There is an argument that managing Victoria's borders during this phase of the coronavirus pandemic is a "no-win situation" for the state government.
As has become evident over the past 12 months, the effects of the virus on public health and opinion are volatile.
The easing of mask rules and the changes to office staffing limits this weekend is a good example, given the most recent outbreak that drove stricter measures became apparent just a couple of weeks ago.
Premier Daniel Andrews has stressed for many months now that laws will change as guidance changes.
Border communities know all about those fluctuations, having endured a frustrating few months of checkpoints, permits and disruption.
National Party leader Peter Walsh argues here in our Opinion pages today for changes, saying the current system is confusing and unworkable.
There is a sense though that a majority of people have supported the use of state borders to restrict the spread of the virus.
"I understand the frustrations and the dislocation this is causing," health minister Martin Foley said this week.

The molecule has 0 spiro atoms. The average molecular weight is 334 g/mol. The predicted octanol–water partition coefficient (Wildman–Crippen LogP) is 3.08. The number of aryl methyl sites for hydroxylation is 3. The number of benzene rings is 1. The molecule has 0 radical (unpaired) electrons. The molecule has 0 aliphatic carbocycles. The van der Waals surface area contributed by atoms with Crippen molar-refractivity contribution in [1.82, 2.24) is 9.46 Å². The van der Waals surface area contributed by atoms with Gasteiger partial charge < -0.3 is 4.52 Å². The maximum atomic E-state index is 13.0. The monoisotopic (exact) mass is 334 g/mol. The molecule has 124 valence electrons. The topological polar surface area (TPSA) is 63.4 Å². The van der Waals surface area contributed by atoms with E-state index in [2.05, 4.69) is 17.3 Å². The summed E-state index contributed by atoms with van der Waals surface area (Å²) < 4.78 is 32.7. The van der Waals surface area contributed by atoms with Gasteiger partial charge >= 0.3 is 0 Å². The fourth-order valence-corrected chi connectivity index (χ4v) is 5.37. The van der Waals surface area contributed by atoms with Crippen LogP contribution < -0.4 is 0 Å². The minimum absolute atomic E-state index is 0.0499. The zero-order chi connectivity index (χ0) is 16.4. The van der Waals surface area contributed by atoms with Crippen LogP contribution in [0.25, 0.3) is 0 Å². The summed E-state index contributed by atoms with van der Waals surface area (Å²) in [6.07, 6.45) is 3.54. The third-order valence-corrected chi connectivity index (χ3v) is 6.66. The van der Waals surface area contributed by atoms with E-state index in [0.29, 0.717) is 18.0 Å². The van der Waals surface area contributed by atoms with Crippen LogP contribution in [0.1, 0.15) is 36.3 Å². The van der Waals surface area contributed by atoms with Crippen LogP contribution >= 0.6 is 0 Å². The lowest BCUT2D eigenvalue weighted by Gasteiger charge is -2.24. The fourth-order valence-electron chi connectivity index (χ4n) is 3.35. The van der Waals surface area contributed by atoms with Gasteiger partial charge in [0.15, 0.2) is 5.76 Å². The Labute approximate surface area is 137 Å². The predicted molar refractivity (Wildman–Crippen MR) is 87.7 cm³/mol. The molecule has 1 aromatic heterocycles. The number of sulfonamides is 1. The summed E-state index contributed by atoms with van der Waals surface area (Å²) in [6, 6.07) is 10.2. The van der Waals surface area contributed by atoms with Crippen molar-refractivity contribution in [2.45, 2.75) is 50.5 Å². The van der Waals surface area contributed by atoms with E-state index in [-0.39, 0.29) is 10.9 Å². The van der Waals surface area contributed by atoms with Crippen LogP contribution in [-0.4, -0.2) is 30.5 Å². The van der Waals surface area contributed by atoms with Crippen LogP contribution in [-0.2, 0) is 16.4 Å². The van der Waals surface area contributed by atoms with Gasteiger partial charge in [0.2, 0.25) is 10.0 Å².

"I apologise for the dislocation has caused, but I make no apology for the principle of keeping Victoria safe."
That principle is also being questioned when it comes to international arrivals.
Preparations for the Australian Open tennis tournament, which involves thousands of people, including hundreds from overseas, have prompted an obvious question: If tennis players can come here, why not make it easier for local people wanting to come home from overseas?
Victoria's experience of what can go wrong with hotel quarantine for returned travellers is enough to make anyone nervous about the potential for further problems.
But for the people affected, their families and friends, it is an awful situation to be cut off for such an extended period.
There should be sympathy for those caught up in the effects of the pandemic, but also for the decision-makers trying to balance public health with fairness.
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